First Rights

Earlier today, I engaged in a Twitter conversation about first rights for short stories/novelettes/novellas. Over the course of the conversation, it became clear that it would be nice to have a single page I could link to from the submissions guidelines of the various projects I’m involved in.

There was some debate on this topic, so I will start by saying that I am not the final authority on this issue for anything but the magazines and anthologies I’m editing. This includes The Best Science Fiction of the Year, in which case my definition will overrule that of the editor of the publications I select stories from.

FIRST RIGHTS

In over-simplified terms this means the person/publisher that gets to publish the story first. If there are restrictions (First English Language, First Electronic, etc) then it is the first to publish to that particular subset. NOTE: Obviously unrestricted first rights are no longer available the moment a subset of those rights are sold.

These days, there are many ways to publish a story. It’s not always as clear-cut as appearing in a book or magazine. You have to think of publishing as distribution. There are some obvious situations that make it clear that the story has been published:

  • appearance in a book or magazine (print, audio, or digital formats)
  • money has changed hands (barter too) in exchange for a copy of the work
  • anyone using Google or another internet search tool can find the text of the story

Here are a few examples of situations where a story has been published:

  • it appears in a book, magazine, pamphlet, postcard, etc. (self-publishing and school journals included) that is freely available or sold
  • it appears on your website for visitors to read (no matter what size your audience is)
  • it appears on a publicly available website (like Wattpad or a forum, even one with membership restrictions)
  • it is distributed as a Patreon or Kickstarter reward (money has changed hands, no different than selling an ebook)

Here are a few example of situations that don’t count as publication:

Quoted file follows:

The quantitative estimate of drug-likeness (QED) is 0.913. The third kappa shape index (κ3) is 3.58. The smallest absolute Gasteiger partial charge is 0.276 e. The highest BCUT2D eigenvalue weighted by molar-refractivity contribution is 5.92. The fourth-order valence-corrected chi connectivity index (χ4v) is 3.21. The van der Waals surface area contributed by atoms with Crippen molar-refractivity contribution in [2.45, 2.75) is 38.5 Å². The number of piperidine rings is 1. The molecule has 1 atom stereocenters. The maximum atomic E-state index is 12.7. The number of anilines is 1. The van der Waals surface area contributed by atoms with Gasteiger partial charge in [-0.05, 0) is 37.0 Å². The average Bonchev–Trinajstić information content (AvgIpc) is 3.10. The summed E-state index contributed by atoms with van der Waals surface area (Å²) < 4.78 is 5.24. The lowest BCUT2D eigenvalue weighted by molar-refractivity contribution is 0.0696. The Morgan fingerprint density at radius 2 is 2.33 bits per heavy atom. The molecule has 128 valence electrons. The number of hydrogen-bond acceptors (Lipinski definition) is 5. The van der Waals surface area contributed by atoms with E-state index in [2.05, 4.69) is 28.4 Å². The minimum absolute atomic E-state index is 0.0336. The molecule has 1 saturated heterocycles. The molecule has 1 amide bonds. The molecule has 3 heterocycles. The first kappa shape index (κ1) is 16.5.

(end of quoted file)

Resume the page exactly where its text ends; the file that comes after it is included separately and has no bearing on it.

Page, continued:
• story is read aloud at a convention (unless that is recorded and distributed)
  • story appears on private site that exists for the purpose of providing feedback on a story (only editors and writers participating, covers various private critique groups)
  • story is shared in a classroom or given to teacher as part of a class
  • story is entered into a contest (wins or loses) but is not shared to anyone outside the judges (this is just like a slush pile, a business process)
  • story is purchased by a magazine, but the magazine folds before the story is distributed to readers (in this situation the rights should revert to the author and they can sell them to someone else or use them on their own)
  • a copy of the story is placed on your mom’s refrigerator

REPRINTS

Stories that have already been published can be sold or published again as reprints. (The original publisher may have a fixed period of exclusivity on the story that prevent you from selling reprint rights before a certain date. Some even limit where it can be reprinted. Pay attention to your contracts.)

Publishers looking for first rights or original stories are, by definition, excluding reprints.

When a story is reprinted, the first publication is usually credited (Originally appeared in XXX, edited by YYY, YEAR) so make sure you include that information with any submissions that are open to reprints.

Please ask questions in the comments. I will update the document as additional examples are brought to my attention.